There could be two issues: 1) moisture dripping off the building paper under the siding, or 2) moisture entering the masonry cells.
1) We install building paper (moisture barrier) under exterior siding because we know the siding will leak. Well, that moisture needs to run out at the bottom of the wall. If the siding is leaking really badly above this area for some reason, all that moisture could run out long after a storm and “wet” the wall.
2) If you look closely at the interior block wall, you’ll notice some discoloring (darker areas) aligned vertically. This indicates moisture is getting into the cells and filling with water. (Masonry blocks are hollow and often not filled with grout when the wall is constructed.) This allows moisture in the ground to seep into the concrete block cells. (Yes, masonry block is porous.)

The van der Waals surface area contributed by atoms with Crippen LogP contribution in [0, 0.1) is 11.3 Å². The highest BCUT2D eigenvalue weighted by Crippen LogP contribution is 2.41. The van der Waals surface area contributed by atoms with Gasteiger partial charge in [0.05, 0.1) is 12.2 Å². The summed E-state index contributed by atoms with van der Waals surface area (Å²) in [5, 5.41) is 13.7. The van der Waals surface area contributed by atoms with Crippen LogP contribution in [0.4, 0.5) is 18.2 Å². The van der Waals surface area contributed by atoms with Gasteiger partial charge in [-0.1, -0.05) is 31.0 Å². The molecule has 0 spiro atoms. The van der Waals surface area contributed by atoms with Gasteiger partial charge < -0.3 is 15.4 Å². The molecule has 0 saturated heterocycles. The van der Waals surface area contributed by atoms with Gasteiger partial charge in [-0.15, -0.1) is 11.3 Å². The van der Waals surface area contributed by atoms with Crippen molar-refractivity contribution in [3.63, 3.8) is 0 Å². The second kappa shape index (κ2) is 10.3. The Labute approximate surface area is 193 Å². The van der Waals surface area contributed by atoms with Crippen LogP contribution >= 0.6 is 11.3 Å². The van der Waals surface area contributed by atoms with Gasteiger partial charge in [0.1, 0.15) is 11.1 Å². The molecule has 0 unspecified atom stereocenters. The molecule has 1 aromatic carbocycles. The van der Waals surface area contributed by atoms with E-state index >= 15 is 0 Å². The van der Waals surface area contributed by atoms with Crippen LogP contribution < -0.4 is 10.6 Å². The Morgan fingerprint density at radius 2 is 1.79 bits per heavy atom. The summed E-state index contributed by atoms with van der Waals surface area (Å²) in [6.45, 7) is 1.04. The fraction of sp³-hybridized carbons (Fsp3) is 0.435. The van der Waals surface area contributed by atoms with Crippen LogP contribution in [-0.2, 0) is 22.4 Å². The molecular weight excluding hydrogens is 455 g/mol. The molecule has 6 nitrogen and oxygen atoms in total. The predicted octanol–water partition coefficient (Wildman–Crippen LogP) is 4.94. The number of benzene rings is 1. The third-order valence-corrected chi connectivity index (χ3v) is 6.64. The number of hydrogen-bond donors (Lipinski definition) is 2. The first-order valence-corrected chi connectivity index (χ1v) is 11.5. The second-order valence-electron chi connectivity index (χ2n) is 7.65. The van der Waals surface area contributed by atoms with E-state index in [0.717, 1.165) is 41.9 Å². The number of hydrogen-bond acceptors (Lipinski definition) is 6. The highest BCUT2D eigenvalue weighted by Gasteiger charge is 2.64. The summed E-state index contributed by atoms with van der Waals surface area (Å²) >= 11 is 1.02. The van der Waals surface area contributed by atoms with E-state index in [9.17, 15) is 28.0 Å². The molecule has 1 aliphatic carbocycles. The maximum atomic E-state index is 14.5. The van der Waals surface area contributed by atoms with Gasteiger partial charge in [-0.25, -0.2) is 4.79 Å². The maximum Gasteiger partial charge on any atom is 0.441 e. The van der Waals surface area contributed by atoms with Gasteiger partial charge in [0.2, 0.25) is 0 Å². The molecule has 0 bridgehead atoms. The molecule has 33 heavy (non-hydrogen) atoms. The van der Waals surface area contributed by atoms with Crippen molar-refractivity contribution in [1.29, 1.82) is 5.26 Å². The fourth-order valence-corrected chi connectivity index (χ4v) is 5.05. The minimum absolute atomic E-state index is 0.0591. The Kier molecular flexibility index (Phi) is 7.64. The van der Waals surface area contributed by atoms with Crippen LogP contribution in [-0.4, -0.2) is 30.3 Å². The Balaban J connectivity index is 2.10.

Also, if the window in the first picture is the same window in the interior picture, then these moisture spots align perfectly. This could mean the cell is “full” of water.
Heat will “draw” moisture out of a wall. (That’s why paint on south facing walls blister more than other walls.) So, where the cells have moisture, the sun could draw the moisture out and cause the discoloration.
I’d: 1) check to see if moisture is running out from behind the siding by rolling a few paper towels up and stuffing them up under the bottom of your siding at the wet area AND at the dry areas. Then compare after a storm, 2) Dig down a few feet at the wet spot and see if the moisture barrier on the outside of the basement wall is damaged. I’d also make sure the material (soil) is porous so the moisture can “flow” away from your wall. If it’s not, I’d replace with drain rock. (Round river rock without fines...no rocks smaller than 1/2” dia.) Worse case: you’ll need to install a French drain to carry the moisture away from the wall.
Regardless of where the moisture is coming from, I would NOT finish the interior until you find and stop the moisture because it will cause mold.
...but I don’t understand what is happening at the top of your wall inside. Is that insulation?